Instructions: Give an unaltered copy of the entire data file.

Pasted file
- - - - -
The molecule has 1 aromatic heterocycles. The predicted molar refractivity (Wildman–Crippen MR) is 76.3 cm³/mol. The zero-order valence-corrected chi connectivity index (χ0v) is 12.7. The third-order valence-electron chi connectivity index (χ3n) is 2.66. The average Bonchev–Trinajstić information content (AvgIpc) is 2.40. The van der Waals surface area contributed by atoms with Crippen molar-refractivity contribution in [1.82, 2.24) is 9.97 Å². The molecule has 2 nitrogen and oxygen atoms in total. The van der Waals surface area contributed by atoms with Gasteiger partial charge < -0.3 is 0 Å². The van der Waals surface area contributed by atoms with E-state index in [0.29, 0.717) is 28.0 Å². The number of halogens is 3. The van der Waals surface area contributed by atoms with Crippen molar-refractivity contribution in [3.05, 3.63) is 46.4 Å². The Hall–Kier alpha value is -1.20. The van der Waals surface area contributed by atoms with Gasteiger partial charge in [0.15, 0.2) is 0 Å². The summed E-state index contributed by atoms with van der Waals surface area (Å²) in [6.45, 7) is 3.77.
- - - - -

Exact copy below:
The molecule has 1 aromatic heterocycles. The predicted molar refractivity (Wildman–Crippen MR) is 76.3 cm³/mol. The zero-order valence-corrected chi connectivity index (χ0v) is 12.7. The third-order valence-electron chi connectivity index (χ3n) is 2.66. The average Bonchev–Trinajstić information content (AvgIpc) is 2.40. The van der Waals surface area contributed by atoms with Crippen molar-refractivity contribution in [1.82, 2.24) is 9.97 Å². The molecule has 2 nitrogen and oxygen atoms in total. The van der Waals surface area contributed by atoms with Gasteiger partial charge < -0.3 is 0 Å². The van der Waals surface area contributed by atoms with E-state index in [0.29, 0.717) is 28.0 Å². The number of halogens is 3. The van der Waals surface area contributed by atoms with Crippen molar-refractivity contribution in [3.05, 3.63) is 46.4 Å². The Hall–Kier alpha value is -1.20. The van der Waals surface area contributed by atoms with Gasteiger partial charge in [0.15, 0.2) is 0 Å². The summed E-state index contributed by atoms with van der Waals surface area (Å²) in [6.45, 7) is 3.77.